This is why it often takes many years for polycythemia vera to be diagnosed. This wastes valuable time that could be used for therapy and prevents the flood of blood cells from being throttled and life-threatening blood clots and plaques from forming.

The first choice of treatment for PV is bloodletting, and this is how Ilona’s therapy started. This old method can significantly reduce the hematocrit value, especially at the beginning of the illness. But for Ilona Beyer the effect fell short of expectations; the illness had already become too established.

What’s more: “And with the excessive amount of blood, I also had a lot of adrenaline in my blood and became aggressive.” At the same time, the doctor wanted to give her iron – counterproductive in her case. This led to problems between the patient and the doctor, which culminated in the doctor’s remark: “Are you the doctor or me?”

Ilona stopped the treatment there and found out more and turned to a competence center for myeloproliferative neoplasms (MPN). There she finally found the right therapist.

In addition to blood tests, the focus here is on detailed questions about symptoms. The patient’s environment, such as his partner, can also have a say. It is precisely because the symptoms are so non-specific that careful questioning is so important.

After these detailed examinations, the treatment was decided. “I have been taking a medication with so-called JAK inhibitors twice a day since 2017 – and I have recovered significantly,” she reports on the success of the therapy.

The active ingredient has only been approved in Germany for around ten years and interrupts the signaling pathway that triggers the constant overactivity of blood-forming cells.

However, as a side effect, the immune system is somewhat reduced, but the patient can deal with that well. She speaks openly about pneumonia, for which she had to be hospitalized for a few days – a side effect of the immunosuppression. Incidentally, in consultation with her team of doctors from the competence center, she also took her tablets during the treatment in the hospital, but half the dose. The second side effect of the drug is weight gain. By changing her diet, she lost 17 kilos of excess weight.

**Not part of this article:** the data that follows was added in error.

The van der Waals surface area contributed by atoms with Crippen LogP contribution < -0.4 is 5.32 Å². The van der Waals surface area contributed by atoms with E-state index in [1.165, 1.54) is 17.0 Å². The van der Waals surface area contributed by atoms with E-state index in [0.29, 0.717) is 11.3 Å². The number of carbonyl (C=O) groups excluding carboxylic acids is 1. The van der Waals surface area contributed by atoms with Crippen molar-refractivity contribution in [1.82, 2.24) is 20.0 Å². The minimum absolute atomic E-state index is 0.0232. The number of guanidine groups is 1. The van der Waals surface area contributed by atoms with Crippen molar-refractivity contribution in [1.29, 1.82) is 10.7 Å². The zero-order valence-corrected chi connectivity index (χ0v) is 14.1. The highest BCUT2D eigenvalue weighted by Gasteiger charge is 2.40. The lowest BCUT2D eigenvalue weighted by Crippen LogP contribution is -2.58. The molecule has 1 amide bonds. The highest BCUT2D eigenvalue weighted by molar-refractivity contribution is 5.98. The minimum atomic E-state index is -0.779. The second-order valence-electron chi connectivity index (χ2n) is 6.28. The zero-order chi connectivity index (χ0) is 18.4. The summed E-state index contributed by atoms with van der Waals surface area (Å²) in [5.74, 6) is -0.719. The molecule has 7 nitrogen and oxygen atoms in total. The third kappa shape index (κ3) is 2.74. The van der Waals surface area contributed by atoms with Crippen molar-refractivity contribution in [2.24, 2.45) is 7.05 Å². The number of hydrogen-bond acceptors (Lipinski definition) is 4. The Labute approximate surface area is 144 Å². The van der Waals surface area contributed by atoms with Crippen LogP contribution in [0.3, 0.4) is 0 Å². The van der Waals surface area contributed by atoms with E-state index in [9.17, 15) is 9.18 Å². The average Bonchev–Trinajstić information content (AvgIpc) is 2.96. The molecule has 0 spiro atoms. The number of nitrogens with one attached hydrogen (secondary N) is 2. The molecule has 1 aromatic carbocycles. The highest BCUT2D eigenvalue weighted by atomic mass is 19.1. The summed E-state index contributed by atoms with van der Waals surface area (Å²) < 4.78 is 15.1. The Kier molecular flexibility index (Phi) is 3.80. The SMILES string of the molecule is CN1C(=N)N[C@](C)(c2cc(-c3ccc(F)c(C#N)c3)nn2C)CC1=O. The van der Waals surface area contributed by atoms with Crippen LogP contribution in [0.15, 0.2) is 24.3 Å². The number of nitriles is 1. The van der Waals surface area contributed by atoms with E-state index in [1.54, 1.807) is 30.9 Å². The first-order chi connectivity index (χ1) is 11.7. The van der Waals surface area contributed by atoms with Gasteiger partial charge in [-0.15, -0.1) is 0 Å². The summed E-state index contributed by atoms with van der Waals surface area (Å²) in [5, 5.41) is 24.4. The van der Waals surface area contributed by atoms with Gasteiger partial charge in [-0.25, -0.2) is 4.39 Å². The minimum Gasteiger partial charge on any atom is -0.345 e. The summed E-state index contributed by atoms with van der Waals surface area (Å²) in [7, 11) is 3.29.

But the most important thing is that the disease has been stopped and the blood values ​​that are checked regularly are almost within the normal range. The platelets are still slightly elevated, but not as dramatically as before the start of therapy.

That’s why she takes aspirin every day to thin her blood. And she feels really fit again. The really leaden tiredness, the fatigue, has disappeared. “The medication has given me back my quality of life,” is her conclusion.

She can only advise other sufferers not to be satisfied if doctors find nothing despite the distressing symptoms. However, not everyone is a fighter like Ilona and can reclaim their old life through personal commitment.

That’s why her advice is to contact the right specialists. In her case, as she emphasizes, to a competence center for hematology. This is an association of experts in blood diseases. Here you can assume that the practitioners have experience and are up to date with the latest medical technology. Her positive view of the future: “That’s why I’m so happy about the new hospital law, because it allows us patients to find out in hospitals who have a certain level of expertise.”